Carved Vessels
Household Artefacts

Unlike clay pots and other durable items such as beads and artefacts made from stone or metal, wood seldom survives in archaeological contexts. 

©Eric Miller & Heini Schneebeli
A bored stone and virtuoso lidded bowl linked by a chain carved from the single block of wood. H:18 cm and W:30 cm.

In South Africa, circumstantial evidence such as the discovery of stone spear tips and bored stones have been cited as examples of the use among Stone Age communities of hafted spears and wooden digging sticks, indicating that the practice of working in wood predates the adoption of iron tools to fashion household artefacts such as meat platters and vessels capable of holding liquids such as milk.

In Limpopo Province, charred and other remains at Mapungubwe and K2 (Bambandyanalo), Southern Africa’s first state complex which flourished from about AD 1220 to 1300, afford evidence of cereal stamping blocks and the construction of doors and other architectural features made from wood such as steps and floors. 

Because there is virtually no surviving evidence prior to the 19th century of the production of carved household artefacts, it is difficult to know precisely when and why specialist artisans developed wood-working skills to serve the daily needs of local communities.

It was only after the arrival in South Africa of missionaries and traders that comments on the production of skilled carvers began to emerge. In the past, many of these specialists bartered household artefacts in exchange for grain or items such as iron tools produced by other skilled artisans. Some became virtuoso carvers who worked for both indigenous leaders and external markets.

By Professor Sandra Klopper

Carving Tools and Techniques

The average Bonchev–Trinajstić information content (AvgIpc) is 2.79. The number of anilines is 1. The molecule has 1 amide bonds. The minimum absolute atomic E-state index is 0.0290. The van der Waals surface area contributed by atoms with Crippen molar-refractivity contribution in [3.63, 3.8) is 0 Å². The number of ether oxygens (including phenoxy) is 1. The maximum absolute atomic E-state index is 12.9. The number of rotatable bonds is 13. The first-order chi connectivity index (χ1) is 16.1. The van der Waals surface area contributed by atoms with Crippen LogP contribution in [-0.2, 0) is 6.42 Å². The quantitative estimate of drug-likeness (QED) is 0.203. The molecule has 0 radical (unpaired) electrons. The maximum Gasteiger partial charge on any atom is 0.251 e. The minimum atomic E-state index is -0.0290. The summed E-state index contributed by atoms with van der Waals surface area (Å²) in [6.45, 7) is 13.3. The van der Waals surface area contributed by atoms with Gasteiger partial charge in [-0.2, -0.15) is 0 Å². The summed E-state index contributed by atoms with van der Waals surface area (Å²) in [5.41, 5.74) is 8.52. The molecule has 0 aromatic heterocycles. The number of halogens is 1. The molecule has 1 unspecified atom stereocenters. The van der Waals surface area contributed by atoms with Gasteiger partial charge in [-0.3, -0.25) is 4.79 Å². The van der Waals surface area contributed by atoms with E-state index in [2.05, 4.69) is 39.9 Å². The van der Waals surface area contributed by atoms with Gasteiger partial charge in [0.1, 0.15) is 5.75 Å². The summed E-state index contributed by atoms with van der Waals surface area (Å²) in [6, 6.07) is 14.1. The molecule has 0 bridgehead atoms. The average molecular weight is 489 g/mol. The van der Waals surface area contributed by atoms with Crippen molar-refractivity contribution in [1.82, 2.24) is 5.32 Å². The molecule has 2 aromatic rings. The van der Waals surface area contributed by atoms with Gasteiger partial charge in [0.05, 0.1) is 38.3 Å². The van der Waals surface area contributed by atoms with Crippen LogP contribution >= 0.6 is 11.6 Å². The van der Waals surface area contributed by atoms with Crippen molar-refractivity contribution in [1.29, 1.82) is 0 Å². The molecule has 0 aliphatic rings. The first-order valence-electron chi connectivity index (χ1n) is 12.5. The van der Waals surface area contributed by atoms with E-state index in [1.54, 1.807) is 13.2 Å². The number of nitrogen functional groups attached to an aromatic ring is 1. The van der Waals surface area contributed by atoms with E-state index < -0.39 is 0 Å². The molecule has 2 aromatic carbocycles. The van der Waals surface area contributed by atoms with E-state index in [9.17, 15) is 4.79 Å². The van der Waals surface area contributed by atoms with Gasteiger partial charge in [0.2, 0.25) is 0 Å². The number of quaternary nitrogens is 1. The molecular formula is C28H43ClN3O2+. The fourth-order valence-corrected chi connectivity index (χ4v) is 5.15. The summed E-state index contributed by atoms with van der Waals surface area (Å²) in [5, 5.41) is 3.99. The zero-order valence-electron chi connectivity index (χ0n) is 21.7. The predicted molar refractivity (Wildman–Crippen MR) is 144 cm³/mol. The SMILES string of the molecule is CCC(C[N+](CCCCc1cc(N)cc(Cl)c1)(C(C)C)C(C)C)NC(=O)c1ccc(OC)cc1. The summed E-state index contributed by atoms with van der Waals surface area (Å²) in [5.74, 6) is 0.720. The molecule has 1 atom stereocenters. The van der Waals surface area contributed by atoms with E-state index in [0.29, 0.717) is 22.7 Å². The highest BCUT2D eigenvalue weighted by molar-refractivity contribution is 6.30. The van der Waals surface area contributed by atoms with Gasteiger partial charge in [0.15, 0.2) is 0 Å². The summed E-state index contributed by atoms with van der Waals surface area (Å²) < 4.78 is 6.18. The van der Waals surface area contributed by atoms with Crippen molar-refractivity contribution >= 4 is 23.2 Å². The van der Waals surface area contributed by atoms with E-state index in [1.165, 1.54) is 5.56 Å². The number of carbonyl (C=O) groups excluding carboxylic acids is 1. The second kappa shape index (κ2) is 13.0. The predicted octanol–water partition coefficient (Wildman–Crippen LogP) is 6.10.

Historically, indigenous carvers lacked access to the labour-saving tools that carvers commonly use today. In the absence of handy contraptions such as vices, they resorted to digging holes...more


In South Africa, women are the main custodians of gourds, more commonly known as calabashes, growing them as a source of food and medicinal cures, and preparing them for use as containers, and for other purposes....more

Meat Platters

Meat platters are still commonly commissioned by rural Zulu-speaking communities for use on important ceremonial occasions such as weddings, celebrations to honour the ancestors and funerals....more

Milk Pails

Until quite recently, carved milk pails were used by communities throughout much of rural South Africa. These vessels were almost invariably cylindrical in form....more

Replacement of Old Vessels

In the course of the 20th century, plastic, ceramic and enamel containers gradually replaced the use of vessels woven from grass or carved from wood....more

Vessels Made for External Markets

Virtuoso carvings of spherical to pear-shaped wooden vessels like this one are often lidded. All have ridged or fluted surfaces. Some examples also have handles and tripod feet,...more